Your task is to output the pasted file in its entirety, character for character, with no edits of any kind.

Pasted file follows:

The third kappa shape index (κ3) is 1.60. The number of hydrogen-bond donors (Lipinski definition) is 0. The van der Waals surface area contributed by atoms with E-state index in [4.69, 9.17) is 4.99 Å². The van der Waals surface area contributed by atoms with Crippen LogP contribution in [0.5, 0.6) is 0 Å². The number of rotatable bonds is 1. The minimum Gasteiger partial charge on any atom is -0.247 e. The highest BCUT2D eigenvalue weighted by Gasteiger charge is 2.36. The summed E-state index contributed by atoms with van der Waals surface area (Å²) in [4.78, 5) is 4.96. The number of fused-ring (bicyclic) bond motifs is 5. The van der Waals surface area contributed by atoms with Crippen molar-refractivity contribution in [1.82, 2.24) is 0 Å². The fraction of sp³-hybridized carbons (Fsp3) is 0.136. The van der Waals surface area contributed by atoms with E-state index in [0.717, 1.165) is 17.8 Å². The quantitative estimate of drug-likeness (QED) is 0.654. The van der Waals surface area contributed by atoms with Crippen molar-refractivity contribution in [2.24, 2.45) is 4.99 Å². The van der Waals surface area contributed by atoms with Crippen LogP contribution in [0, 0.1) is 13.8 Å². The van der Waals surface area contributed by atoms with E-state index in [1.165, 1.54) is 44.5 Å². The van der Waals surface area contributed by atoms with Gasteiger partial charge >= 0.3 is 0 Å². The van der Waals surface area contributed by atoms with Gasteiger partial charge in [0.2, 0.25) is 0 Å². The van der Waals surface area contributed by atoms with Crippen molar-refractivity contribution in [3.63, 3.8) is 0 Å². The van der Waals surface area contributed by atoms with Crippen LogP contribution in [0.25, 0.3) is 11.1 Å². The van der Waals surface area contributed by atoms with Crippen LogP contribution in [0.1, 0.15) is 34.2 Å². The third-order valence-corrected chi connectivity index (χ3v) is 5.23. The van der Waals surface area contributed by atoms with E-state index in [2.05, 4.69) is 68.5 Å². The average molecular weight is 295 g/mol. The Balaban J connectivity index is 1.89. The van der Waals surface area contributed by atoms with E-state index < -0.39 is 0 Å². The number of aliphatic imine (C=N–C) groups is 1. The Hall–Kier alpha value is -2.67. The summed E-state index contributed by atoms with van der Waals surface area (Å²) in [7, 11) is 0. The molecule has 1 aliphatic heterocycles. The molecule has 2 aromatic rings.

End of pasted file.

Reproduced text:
The third kappa shape index (κ3) is 1.60. The number of hydrogen-bond donors (Lipinski definition) is 0. The van der Waals surface area contributed by atoms with E-state index in [4.69, 9.17) is 4.99 Å². The van der Waals surface area contributed by atoms with Crippen LogP contribution in [0.5, 0.6) is 0 Å². The number of rotatable bonds is 1. The minimum Gasteiger partial charge on any atom is -0.247 e. The highest BCUT2D eigenvalue weighted by Gasteiger charge is 2.36. The summed E-state index contributed by atoms with van der Waals surface area (Å²) in [4.78, 5) is 4.96. The number of fused-ring (bicyclic) bond motifs is 5. The van der Waals surface area contributed by atoms with Crippen molar-refractivity contribution in [1.82, 2.24) is 0 Å². The fraction of sp³-hybridized carbons (Fsp3) is 0.136. The van der Waals surface area contributed by atoms with E-state index in [0.717, 1.165) is 17.8 Å². The quantitative estimate of drug-likeness (QED) is 0.654. The van der Waals surface area contributed by atoms with Crippen molar-refractivity contribution in [2.24, 2.45) is 4.99 Å². The van der Waals surface area contributed by atoms with Crippen LogP contribution in [0, 0.1) is 13.8 Å². The van der Waals surface area contributed by atoms with E-state index in [1.165, 1.54) is 44.5 Å². The van der Waals surface area contributed by atoms with Gasteiger partial charge >= 0.3 is 0 Å². The van der Waals surface area contributed by atoms with Gasteiger partial charge in [0.2, 0.25) is 0 Å². The van der Waals surface area contributed by atoms with Crippen molar-refractivity contribution in [3.63, 3.8) is 0 Å². The van der Waals surface area contributed by atoms with Crippen LogP contribution in [0.25, 0.3) is 11.1 Å². The van der Waals surface area contributed by atoms with Crippen LogP contribution in [0.1, 0.15) is 34.2 Å². The third-order valence-corrected chi connectivity index (χ3v) is 5.23. The van der Waals surface area contributed by atoms with E-state index in [2.05, 4.69) is 68.5 Å². The average molecular weight is 295 g/mol. The Balaban J connectivity index is 1.89. The van der Waals surface area contributed by atoms with E-state index < -0.39 is 0 Å². The number of aliphatic imine (C=N–C) groups is 1. The Hall–Kier alpha value is -2.67. The summed E-state index contributed by atoms with van der Waals surface area (Å²) in [7, 11) is 0. The molecule has 1 aliphatic heterocycles. The molecule has 2 aromatic rings.